Configuring GitLab to manage your repositories

GitLab is a great tool to manage your repositories. Its not a replacement for tools like GIT or SourceTree but a nice addition to the total GIT workflow. Installing GitLab is easy, just follow the instruction on this page but configuring it so that you can push and pull from it can be more complicated. Especially if you want to change some if its default behaviour.

From here on I assume you have installed GitLab and its up and running. I installed GitLab on my Debian Virtual Machine that is running on my Windows server. Now the cool thing is that my repositories are located on a physical drive under windows. So the first thing I need to do is connect GitLab to my physical disk in Windows. I could of course choose to keep everything inside the virtual machine but I dont like the feeling to have my repositories in a VM even when I can mount it under windows.

Changing the default GitLab data location

First of all I use VirtualBox as virtualisation software. So the first thing I needed to do is create a shared folder under the settings of my VM:

Share a host folder with a Virtual Machine

Share a host folder with a Virtual Machine

Next reboot your VM and then we need to mount this shared folder permanently. I dont have any existing repositories yet in GitLab configured so I dont have to bother about copying anything. If you do dont forget to move them also!

First create a mount point in /mnt. I call it data because I am going to share my data disk. But you can call it whatever you want.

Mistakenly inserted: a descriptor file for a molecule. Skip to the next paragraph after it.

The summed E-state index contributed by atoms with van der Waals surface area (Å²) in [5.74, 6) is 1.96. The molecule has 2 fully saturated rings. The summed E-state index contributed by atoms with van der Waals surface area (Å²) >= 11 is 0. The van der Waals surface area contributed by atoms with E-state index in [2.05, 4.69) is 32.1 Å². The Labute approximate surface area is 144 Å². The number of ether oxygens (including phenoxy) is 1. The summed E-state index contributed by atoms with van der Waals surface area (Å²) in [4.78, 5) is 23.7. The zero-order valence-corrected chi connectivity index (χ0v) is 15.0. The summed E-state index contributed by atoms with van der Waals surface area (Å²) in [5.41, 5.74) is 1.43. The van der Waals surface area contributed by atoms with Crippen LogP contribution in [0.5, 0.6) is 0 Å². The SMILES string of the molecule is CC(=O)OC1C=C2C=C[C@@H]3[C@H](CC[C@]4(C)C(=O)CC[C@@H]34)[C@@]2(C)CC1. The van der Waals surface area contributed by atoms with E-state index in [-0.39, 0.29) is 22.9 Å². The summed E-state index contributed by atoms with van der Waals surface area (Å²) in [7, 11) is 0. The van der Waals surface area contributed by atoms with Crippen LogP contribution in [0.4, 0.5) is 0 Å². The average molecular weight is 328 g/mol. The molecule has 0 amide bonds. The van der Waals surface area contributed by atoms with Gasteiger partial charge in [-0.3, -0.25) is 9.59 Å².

Now to mount a drive permanently you normally edit /etc/fstab but this doesn’t work in our case. Atleast its not really reliable because when the system is going to mount the drives the VirtualBox share is not always already available. This service normally starts after the mounting process. So instead of mounting it there we mount it in /etc/rc.local. This script is executed right after each boot but after all services have been loaded.

Then put this line right before the exit 0

Now we need to tell GitLab to use this new location. Open the file /etc/gitlab/gitlab.rband add the line:

Save the file and now reboot your VM.

Adding your SSH public key to GitLab

To be able to communicate with GitLab I need to add my public SSH key to my profile in GitLab. But before I can do that I need to generate one. If you have already a public SSH key for your computer then you can use that one of course.

The instruction on GitLab to generate SSH keys only apply to Unix systems. I am working on a Windows machine so I need to to it a bit differently.

I recommand that you install git on your computer first. After installing git you have a nice ssh key generator that works under windows. Open the command-line and type in:

Answer the questions on the screen and put the keys in the default directory. I recommend to set a password on your key. Next go to your folder where the keys are saved and open with notepad file. Copy the entire content and now go to your profile in GitLab. Click on the tab SSH Keys and add your public key here.

That’s it. Now you should be able to clone the project using the link provided in GitLab.

Its important that the server where Gitlab is installed is listing on port 22 for an SSH connection. If you use a custom port you need some extra configuration, read this for more info. I recommend to use the default port because custom ports require you to configure some settings also on your local machine before you can clone.


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